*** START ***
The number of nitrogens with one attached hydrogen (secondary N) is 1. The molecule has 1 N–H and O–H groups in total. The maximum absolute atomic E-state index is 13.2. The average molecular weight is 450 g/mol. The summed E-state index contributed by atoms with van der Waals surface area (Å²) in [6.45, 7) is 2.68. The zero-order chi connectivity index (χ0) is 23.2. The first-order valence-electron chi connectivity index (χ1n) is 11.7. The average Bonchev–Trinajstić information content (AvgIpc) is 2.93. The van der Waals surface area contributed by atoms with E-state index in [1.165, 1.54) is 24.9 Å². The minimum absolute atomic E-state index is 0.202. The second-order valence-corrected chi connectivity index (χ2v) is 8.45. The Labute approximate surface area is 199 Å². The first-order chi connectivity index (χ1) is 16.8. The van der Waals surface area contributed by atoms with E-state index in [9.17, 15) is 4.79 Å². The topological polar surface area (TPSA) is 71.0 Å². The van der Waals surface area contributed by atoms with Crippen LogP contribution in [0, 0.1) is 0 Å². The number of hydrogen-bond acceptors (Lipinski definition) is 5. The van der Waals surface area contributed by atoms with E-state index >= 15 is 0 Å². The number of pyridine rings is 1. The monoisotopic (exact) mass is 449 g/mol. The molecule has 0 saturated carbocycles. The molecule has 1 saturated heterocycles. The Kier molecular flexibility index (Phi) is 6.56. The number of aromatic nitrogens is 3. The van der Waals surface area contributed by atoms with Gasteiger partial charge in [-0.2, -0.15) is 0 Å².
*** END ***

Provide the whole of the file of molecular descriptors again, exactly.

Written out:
The number of nitrogens with one attached hydrogen (secondary N) is 1. The molecule has 1 N–H and O–H groups in total. The maximum absolute atomic E-state index is 13.2. The average molecular weight is 450 g/mol. The summed E-state index contributed by atoms with van der Waals surface area (Å²) in [6.45, 7) is 2.68. The zero-order chi connectivity index (χ0) is 23.2. The first-order valence-electron chi connectivity index (χ1n) is 11.7. The average Bonchev–Trinajstić information content (AvgIpc) is 2.93. The van der Waals surface area contributed by atoms with E-state index in [1.165, 1.54) is 24.9 Å². The minimum absolute atomic E-state index is 0.202. The second-order valence-corrected chi connectivity index (χ2v) is 8.45. The Labute approximate surface area is 199 Å². The first-order chi connectivity index (χ1) is 16.8. The van der Waals surface area contributed by atoms with E-state index in [9.17, 15) is 4.79 Å². The topological polar surface area (TPSA) is 71.0 Å². The van der Waals surface area contributed by atoms with Crippen LogP contribution in [0, 0.1) is 0 Å². The number of hydrogen-bond acceptors (Lipinski definition) is 5. The van der Waals surface area contributed by atoms with E-state index >= 15 is 0 Å². The number of pyridine rings is 1. The monoisotopic (exact) mass is 449 g/mol. The molecule has 0 saturated carbocycles. The molecule has 1 saturated heterocycles. The Kier molecular flexibility index (Phi) is 6.56. The number of aromatic nitrogens is 3. The van der Waals surface area contributed by atoms with Gasteiger partial charge in [-0.2, -0.15) is 0 Å².